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India is on the verge of becoming a totally mobile society within the next few years

Mobile is getting more sophisticated in India but focusing on local needs will win.

For the most part, the desktop revolution skipped the overwhelming majority of India’s 1.3 billion people. But with three quarters of the world’s Internet traffic now coming from mobile, skipping a legacy technology looks like an advantage, and it might be one reason why India is on the verge of becoming a totally mobile society within the next few years.

Earlier in 2016, India passed a milestone when the country reached 1 billion mobile subscribers. For Indians, owning a mobile phone isn’t a luxury, or even an alternative to a computer; owning a mobile phone is a necessity. And increasingly, citizens are seeing mobile internet access as an essential part of that necessity. According to a recent report from Ericsson, smartphone ownership in India is expected to reach 810 million people by 2021. Even more telling, Ericsson predicts that mobile broadband traffic will increase 15-fold during the same time period.

Cashless society

In many countries around the world, mobile payments are seen as a convenient alternative to cash. But in India, it’s a different story. This summer, India's outgoing central banker cited information, incentives and transaction costs as the key obstacles for the hundreds of millions of citizens who live and conduct commerce without access to a bank. (According to World Bank data, 21% of the world’s 2 billion-strong unbanked population resides in India). For a while now, many have speculated that the rise of mobile payment solutions will be their best tool for addressing the problem of the unbanked; some have even wondered

whether they could become one of the world’s first large-scale cashless societies. But as it turns out, India looks to be heading in that direction faster than some may have thought, thanks in part, to a recent currency crisis that resulted from the government’s decision to take popular notes out of circulation.

Not surprisingly, domestic mobile payment companies have seized on this opportunity. In the wake of the cash crunch, those firms have seen a surge in both new subscribers and transaction volume. This is good news for India’s economy because a system of commerce based on mobile payments will not only help Indians better engage in commerce today, but it will spur new economic development going forward. But we shouldn’t expect their mobile developers to take their eyes off the domestic market; if anything, mobile payments will likely help fuel what comes next for India.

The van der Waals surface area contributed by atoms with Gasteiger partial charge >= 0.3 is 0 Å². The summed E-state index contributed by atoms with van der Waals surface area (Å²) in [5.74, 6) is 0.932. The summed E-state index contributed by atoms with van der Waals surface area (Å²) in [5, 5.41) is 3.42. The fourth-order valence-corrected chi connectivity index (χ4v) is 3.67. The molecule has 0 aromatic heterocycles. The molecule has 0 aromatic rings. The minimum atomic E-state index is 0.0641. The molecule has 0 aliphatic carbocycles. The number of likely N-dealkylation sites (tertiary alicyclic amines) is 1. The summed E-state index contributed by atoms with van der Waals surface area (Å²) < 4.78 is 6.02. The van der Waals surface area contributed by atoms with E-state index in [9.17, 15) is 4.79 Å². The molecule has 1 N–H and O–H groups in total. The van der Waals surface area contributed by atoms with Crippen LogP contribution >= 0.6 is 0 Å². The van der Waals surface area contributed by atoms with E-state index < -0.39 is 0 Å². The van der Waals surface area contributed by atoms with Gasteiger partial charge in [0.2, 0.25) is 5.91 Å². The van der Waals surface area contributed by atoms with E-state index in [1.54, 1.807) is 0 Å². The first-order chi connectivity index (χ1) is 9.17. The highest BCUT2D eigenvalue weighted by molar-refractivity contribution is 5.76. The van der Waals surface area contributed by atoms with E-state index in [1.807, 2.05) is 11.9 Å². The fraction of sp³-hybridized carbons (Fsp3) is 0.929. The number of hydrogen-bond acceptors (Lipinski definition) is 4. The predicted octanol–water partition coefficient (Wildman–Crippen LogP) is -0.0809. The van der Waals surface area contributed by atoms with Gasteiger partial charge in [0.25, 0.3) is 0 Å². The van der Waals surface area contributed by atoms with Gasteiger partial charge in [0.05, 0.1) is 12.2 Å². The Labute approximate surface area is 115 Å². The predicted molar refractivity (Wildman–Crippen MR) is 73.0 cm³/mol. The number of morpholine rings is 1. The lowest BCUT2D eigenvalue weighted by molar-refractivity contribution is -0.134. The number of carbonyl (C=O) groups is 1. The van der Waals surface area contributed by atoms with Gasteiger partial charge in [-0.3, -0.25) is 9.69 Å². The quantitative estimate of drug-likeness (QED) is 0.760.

Domestic focus

Even before the cash crisis, India’s mobile developers were focused on domestic needs. In China and the U.S., there’s a strong incentive for developers to focus on games because those markets, to varying degrees, see mobile as a source for entertainment and amusement. But because mobile is a necessity in India, domestic developers have consistently made local needs a top priority, and they’ve built solutions accordingly.

Small businesses proliferate throughout India. But because many of those businesses are run primarily from a phone, those business operators will need more than just mobile payment solutions. On the B2B side, small business operators will require a full business software suite for mobile, and they will look to India’s developers to build those tools to local

specifications. On the B2C side, Indian developers have already focused on d-commerce, a subset of e-commerce that centers on content companies selling a variety of products, often through micro-payments.

In time, as India’s economy matures, it will find itself in the middle of an e-commerce boom. But unlike much of the world’s consumers, the vast majority of Indian consumers will start from a place where mobile e-commerce is the norm.

Global outlook, shift to a performance-based model

Although India’s developers are primarily concerned with building domestic solutions, they haven’t ignored larger global trends. This is because Indian startups aren’t likely to go public in India; instead, they’re much more likely to exit the startup phase by being acquired by a foreign investor. As a consequence of this, India’s developers have paid close attention to the growing demand for performance-based tracking required to support a CPE model where the advertiser pays only for the engagement, registration or purchase.

Already, some of the largest app developers have begun shifting all of the risk to the media partner, and that trend will only continue as India embraces the performance-based mobile model that’s becoming the standard for the rest of the world.

What does all this mean for the future of India’s mobile technology sector? In the short-run, India has some clear advantages. The size of India’s domestic market means there’s tremendous opportunity to scale. That’s both a critical advantage for a data-driven industry as well as a sign that foreign investors may someday soon find the growth they seek by investing in India. Just as important, those investments are likely to pay global dividends, not because India’s technology scene is an incubator for invention—that role is still dominated by the U.S., Israel and increasingly, China—but because India has a cultural advantage.

Unlike most developing nations, India’s tech talent is fluent in English, and therefore well positioned to make significant contributions to the business and implementation of mobile technology around the world. For now, Indian mobile technology firms will focus on India’s domestic needs, but keep a close eye on India as conditions are lining up for a global shift.

Hagai Tal is CEO of Taptica.

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